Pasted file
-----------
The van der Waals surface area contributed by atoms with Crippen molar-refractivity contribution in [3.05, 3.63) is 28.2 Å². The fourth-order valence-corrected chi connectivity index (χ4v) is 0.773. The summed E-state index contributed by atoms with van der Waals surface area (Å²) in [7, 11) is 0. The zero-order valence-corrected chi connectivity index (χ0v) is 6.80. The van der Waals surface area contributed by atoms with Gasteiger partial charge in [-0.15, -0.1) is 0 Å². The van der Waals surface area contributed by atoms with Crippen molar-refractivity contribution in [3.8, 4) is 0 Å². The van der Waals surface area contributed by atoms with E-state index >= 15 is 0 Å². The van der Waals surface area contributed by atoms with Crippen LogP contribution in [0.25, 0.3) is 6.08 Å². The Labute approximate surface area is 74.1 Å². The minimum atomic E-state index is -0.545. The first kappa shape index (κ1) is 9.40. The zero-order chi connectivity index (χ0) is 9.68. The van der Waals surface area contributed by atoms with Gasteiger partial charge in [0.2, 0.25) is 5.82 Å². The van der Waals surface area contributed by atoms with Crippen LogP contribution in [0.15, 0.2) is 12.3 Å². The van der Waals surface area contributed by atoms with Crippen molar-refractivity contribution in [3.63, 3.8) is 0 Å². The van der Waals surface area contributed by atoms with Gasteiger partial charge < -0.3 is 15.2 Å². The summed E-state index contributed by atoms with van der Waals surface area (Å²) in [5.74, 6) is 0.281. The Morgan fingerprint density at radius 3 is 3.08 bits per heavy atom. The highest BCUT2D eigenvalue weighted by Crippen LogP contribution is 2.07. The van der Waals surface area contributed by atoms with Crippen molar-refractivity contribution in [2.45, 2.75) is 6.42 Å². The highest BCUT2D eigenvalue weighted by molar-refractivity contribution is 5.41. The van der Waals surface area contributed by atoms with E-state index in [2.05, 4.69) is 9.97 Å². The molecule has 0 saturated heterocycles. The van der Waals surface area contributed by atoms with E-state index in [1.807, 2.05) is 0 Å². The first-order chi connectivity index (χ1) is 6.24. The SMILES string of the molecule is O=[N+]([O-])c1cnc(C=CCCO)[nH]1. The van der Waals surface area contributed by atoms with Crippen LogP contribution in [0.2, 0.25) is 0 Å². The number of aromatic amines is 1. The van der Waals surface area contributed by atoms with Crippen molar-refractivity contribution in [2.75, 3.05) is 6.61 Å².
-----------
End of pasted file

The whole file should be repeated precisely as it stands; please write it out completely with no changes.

The van der Waals surface area contributed by atoms with Crippen molar-refractivity contribution in [3.05, 3.63) is 28.2 Å². The fourth-order valence-corrected chi connectivity index (χ4v) is 0.773. The summed E-state index contributed by atoms with van der Waals surface area (Å²) in [7, 11) is 0. The zero-order valence-corrected chi connectivity index (χ0v) is 6.80. The van der Waals surface area contributed by atoms with Gasteiger partial charge in [-0.15, -0.1) is 0 Å². The van der Waals surface area contributed by atoms with Crippen molar-refractivity contribution in [3.8, 4) is 0 Å². The van der Waals surface area contributed by atoms with E-state index >= 15 is 0 Å². The van der Waals surface area contributed by atoms with Crippen LogP contribution in [0.25, 0.3) is 6.08 Å². The Labute approximate surface area is 74.1 Å². The minimum atomic E-state index is -0.545. The first kappa shape index (κ1) is 9.40. The zero-order chi connectivity index (χ0) is 9.68. The van der Waals surface area contributed by atoms with Gasteiger partial charge in [0.2, 0.25) is 5.82 Å². The van der Waals surface area contributed by atoms with Crippen LogP contribution in [0.15, 0.2) is 12.3 Å². The van der Waals surface area contributed by atoms with Crippen molar-refractivity contribution in [3.63, 3.8) is 0 Å². The van der Waals surface area contributed by atoms with Gasteiger partial charge < -0.3 is 15.2 Å². The summed E-state index contributed by atoms with van der Waals surface area (Å²) in [5.74, 6) is 0.281. The Morgan fingerprint density at radius 3 is 3.08 bits per heavy atom. The highest BCUT2D eigenvalue weighted by Crippen LogP contribution is 2.07. The van der Waals surface area contributed by atoms with Crippen molar-refractivity contribution in [2.45, 2.75) is 6.42 Å². The highest BCUT2D eigenvalue weighted by molar-refractivity contribution is 5.41. The van der Waals surface area contributed by atoms with E-state index in [2.05, 4.69) is 9.97 Å². The molecule has 0 saturated heterocycles. The van der Waals surface area contributed by atoms with E-state index in [1.807, 2.05) is 0 Å². The first-order chi connectivity index (χ1) is 6.24. The SMILES string of the molecule is O=[N+]([O-])c1cnc(C=CCCO)[nH]1. The van der Waals surface area contributed by atoms with Crippen LogP contribution in [0.2, 0.25) is 0 Å². The number of aromatic amines is 1. The van der Waals surface area contributed by atoms with Crippen molar-refractivity contribution in [2.75, 3.05) is 6.61 Å².